UNDO (CONTROL Z) IS AN EDITOR’S FRIEND. BUT EVEN SO, MAKE SURE AND CHECK YOUR WORK WITH EVERY EDIT. THIS MEANS YOU WILL LOOK AT YOUR VIDEO IN MICROSCOPIC DETAIL AND CHECK AND DOUBLE CHECK AND MODIFY AND DOUBLE MODIFY, ETC.

The most common keyboard shortcut is to press the “a” key. It will take the cursor back to normal after turning it into a razor blade, or hand etc.

I – Sets IN Point. (Where video should begin)

O – Sets OUT Point. (Where video should end)

Space Bar – Plays footage

Q – Connects to Primary Storyline

W – Inserts at Playhead. This will shift everything after it down.

E – Inserts at end of Storyline

D – Overrides footage at playhead to insert shot.

Command + Z – Undo

Command + Shift + Z – Redo

Command + A – Select All

B – Blade (cut/splice)

Command + B – Splice all clips

A – Arrow (normal cursor)

Z – Zoom (click where to zoom into your timeline)

V – Disable Clip, use this when you are not sure if you want to delete yet.

M – Set Mark

N – enable/disable snapping

Space Bar – Plays Clip from Playhead

Delete Key – Deletes selected clip

Shift + F – Show Clip in Browser

Control + Shift + S – Detach Audio

Period (.) – Nudge one frame to the right

Comma (,) – Nudge one frame to the left

Shift + C – Crop

ALWAYS LOOK AT YOUR EDIT IMMEDIATELY AFTER DOING IT. YOU WANT TO MAKE SURE YOU LIKE IT BEFORE YOU GO ON AND EDIT MORE OF YOUR SHOW.

As a beginner, if you aren’t careful, you can mess your show up really badly before you realize it and have a hard tine fixing it,  Ask me how I know!

GREEN SCREEN TUTORIALS for FCPX

Since green screen is such a popular effect, I’ve included some tutorials on how to do green screen with fcpx.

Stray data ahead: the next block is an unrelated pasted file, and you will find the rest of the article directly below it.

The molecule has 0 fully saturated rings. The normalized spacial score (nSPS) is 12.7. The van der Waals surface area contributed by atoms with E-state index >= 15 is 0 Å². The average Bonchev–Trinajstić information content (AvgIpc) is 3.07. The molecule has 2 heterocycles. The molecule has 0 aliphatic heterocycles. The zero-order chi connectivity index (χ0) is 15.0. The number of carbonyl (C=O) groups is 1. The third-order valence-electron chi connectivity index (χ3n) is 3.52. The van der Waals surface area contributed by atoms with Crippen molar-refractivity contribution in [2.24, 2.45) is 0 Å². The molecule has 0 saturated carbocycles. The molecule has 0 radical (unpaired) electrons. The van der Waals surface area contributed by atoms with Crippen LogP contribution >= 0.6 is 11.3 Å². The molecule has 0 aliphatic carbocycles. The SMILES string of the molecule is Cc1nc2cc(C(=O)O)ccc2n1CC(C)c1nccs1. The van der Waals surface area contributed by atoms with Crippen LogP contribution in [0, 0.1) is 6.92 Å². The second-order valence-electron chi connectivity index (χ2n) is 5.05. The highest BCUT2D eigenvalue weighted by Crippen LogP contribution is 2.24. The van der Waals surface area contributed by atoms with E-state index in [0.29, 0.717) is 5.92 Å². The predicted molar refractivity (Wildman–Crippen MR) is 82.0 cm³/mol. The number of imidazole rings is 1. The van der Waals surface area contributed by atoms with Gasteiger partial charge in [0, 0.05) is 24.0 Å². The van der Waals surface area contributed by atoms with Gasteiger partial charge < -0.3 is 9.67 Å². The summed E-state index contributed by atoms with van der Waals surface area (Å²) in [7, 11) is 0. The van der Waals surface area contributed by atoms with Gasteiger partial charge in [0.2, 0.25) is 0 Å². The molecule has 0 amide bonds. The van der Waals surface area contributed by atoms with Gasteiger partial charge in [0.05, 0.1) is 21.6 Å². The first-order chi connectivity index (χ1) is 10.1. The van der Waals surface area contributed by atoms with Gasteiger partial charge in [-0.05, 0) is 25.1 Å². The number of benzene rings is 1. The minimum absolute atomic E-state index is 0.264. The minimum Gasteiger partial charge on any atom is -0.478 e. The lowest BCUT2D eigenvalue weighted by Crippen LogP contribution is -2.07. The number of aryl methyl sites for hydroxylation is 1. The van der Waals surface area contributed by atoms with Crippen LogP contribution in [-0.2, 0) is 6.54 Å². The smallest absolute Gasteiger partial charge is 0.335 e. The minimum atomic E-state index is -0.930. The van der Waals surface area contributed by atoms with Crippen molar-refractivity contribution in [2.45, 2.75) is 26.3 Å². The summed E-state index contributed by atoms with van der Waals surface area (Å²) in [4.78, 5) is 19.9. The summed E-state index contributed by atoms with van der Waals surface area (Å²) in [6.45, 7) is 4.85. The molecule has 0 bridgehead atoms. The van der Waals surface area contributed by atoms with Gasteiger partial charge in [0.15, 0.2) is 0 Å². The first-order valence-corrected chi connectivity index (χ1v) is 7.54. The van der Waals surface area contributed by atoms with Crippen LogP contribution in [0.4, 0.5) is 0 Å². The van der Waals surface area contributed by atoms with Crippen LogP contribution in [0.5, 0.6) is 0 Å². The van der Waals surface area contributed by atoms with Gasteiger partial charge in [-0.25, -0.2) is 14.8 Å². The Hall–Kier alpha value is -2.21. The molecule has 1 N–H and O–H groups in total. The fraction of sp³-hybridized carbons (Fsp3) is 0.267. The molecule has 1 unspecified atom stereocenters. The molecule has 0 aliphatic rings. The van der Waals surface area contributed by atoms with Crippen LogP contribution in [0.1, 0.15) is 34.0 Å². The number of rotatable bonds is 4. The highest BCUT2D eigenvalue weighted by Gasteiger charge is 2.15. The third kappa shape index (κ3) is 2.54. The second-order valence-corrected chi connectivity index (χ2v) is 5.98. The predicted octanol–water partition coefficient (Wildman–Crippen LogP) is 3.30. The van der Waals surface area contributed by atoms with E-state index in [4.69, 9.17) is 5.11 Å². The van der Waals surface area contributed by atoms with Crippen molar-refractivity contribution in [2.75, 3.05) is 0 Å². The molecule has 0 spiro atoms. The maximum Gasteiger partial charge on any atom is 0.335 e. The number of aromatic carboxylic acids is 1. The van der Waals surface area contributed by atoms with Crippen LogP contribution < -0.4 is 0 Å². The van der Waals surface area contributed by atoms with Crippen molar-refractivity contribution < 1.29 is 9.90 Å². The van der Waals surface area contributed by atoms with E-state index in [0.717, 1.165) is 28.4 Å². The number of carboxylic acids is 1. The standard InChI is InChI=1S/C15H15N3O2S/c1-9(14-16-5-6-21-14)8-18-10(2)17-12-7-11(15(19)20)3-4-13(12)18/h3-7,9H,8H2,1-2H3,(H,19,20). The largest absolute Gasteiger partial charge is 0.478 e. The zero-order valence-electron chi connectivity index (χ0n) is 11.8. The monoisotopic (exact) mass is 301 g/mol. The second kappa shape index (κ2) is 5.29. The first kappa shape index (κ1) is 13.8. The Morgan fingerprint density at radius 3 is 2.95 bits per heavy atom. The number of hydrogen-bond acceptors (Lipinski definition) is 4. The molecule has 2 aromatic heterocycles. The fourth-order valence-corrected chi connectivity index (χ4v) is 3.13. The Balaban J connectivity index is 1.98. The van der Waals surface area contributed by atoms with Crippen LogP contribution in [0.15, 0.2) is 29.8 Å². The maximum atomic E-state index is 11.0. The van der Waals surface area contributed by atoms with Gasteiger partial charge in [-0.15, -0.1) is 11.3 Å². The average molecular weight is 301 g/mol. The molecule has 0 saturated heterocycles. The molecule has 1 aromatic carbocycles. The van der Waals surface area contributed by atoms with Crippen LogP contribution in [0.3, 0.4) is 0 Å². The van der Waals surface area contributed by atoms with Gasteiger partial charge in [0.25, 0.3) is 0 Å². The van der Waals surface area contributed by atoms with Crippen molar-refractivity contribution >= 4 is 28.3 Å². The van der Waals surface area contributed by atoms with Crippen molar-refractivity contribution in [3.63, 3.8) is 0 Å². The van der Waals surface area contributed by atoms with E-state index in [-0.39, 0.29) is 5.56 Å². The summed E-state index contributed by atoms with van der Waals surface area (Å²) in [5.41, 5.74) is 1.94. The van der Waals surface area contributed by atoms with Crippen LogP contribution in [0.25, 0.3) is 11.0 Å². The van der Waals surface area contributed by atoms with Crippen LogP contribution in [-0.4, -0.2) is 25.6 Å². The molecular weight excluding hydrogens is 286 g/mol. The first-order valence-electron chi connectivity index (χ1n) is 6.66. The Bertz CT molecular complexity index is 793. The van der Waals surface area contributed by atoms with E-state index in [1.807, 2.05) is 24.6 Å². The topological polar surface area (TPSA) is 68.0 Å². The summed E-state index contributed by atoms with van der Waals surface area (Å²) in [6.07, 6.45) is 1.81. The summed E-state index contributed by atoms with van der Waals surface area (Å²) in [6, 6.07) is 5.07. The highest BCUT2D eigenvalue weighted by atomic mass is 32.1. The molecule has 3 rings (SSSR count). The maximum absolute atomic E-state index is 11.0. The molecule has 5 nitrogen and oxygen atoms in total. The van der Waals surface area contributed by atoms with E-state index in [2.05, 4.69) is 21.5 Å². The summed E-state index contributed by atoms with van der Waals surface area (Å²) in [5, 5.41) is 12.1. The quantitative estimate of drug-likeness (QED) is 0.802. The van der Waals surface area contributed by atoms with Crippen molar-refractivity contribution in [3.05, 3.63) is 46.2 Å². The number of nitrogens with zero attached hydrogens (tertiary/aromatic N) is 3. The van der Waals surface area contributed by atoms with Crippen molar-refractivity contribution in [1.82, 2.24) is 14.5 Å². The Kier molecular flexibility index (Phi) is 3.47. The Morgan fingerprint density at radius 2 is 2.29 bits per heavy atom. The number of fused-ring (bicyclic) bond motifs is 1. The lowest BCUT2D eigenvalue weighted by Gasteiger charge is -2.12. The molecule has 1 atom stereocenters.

And in case you need it, here is a link for Apple support.

 

 

And the Final Word is…

I hope all of this helps you learn fcpx. Video editing has a notoriously high learning curve. On a scale of one to ten for difficulty compared to other programs, I’d put fcpx at about a 3, maybe 4. That’s why I found it so good for my students in video production grades 6-12.  The characteristics that it good for beginners were  also the same basic reasons it was unpopular with so many professional video editors, like me.

It’s automated enough to make it easy for beginners to learn be fairly easy, so shows tended to have a cookie-cutter look from all the templates. They had also changed some of the very basics, like what a folder is called. I found all of that unnecessarily confusing, but if someone is new to editing, it would not matter.

A decade after its release, I guess people have finally gotten over the upset. Or maybe just forgotten. 🙂  Generally speaking, it’s a good program, but I bet the marketing folks who brought it to the world wish they’d framed its birth differently.

Thanks for reading Video Production Tips.
Lorraine Grula


Tags

fcpx video editing, final cut pro video editing, how to edit final cut pro 10, how to learn final cut pro 10